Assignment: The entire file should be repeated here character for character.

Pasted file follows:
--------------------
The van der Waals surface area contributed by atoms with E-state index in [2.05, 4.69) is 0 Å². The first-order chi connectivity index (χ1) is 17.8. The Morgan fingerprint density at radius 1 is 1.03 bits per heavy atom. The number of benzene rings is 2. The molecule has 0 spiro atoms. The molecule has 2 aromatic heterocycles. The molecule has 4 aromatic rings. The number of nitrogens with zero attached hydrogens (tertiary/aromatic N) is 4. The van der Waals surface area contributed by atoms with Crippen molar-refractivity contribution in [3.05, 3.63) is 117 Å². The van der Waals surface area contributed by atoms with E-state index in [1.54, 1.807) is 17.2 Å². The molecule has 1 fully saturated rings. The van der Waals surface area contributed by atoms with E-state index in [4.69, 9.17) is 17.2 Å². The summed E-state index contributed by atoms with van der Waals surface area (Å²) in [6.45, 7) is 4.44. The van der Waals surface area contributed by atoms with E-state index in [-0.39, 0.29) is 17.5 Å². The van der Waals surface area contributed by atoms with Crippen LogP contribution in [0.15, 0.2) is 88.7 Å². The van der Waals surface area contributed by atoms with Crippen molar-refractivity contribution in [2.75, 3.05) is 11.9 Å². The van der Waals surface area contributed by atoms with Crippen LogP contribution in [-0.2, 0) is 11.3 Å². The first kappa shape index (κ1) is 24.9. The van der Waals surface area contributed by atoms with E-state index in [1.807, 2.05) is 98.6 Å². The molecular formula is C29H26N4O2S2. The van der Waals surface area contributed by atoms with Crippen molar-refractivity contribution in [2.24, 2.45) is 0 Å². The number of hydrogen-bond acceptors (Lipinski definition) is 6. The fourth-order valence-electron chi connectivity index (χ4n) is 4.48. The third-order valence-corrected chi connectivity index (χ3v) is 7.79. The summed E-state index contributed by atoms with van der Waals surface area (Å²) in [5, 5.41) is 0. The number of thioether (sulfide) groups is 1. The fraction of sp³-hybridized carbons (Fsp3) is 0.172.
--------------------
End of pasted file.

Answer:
The van der Waals surface area contributed by atoms with E-state index in [2.05, 4.69) is 0 Å². The first-order chi connectivity index (χ1) is 17.8. The Morgan fingerprint density at radius 1 is 1.03 bits per heavy atom. The number of benzene rings is 2. The molecule has 0 spiro atoms. The molecule has 2 aromatic heterocycles. The molecule has 4 aromatic rings. The number of nitrogens with zero attached hydrogens (tertiary/aromatic N) is 4. The van der Waals surface area contributed by atoms with Crippen molar-refractivity contribution in [3.05, 3.63) is 117 Å². The van der Waals surface area contributed by atoms with E-state index in [1.54, 1.807) is 17.2 Å². The molecule has 1 fully saturated rings. The van der Waals surface area contributed by atoms with E-state index in [4.69, 9.17) is 17.2 Å². The summed E-state index contributed by atoms with van der Waals surface area (Å²) in [6.45, 7) is 4.44. The van der Waals surface area contributed by atoms with E-state index in [-0.39, 0.29) is 17.5 Å². The van der Waals surface area contributed by atoms with Crippen LogP contribution in [0.15, 0.2) is 88.7 Å². The van der Waals surface area contributed by atoms with Crippen molar-refractivity contribution in [2.75, 3.05) is 11.9 Å². The van der Waals surface area contributed by atoms with Crippen LogP contribution in [-0.2, 0) is 11.3 Å². The first kappa shape index (κ1) is 24.9. The van der Waals surface area contributed by atoms with E-state index in [1.807, 2.05) is 98.6 Å². The molecular formula is C29H26N4O2S2. The van der Waals surface area contributed by atoms with Crippen molar-refractivity contribution in [2.24, 2.45) is 0 Å². The number of hydrogen-bond acceptors (Lipinski definition) is 6. The fourth-order valence-electron chi connectivity index (χ4n) is 4.48. The third-order valence-corrected chi connectivity index (χ3v) is 7.79. The summed E-state index contributed by atoms with van der Waals surface area (Å²) in [5, 5.41) is 0. The number of thioether (sulfide) groups is 1. The fraction of sp³-hybridized carbons (Fsp3) is 0.172.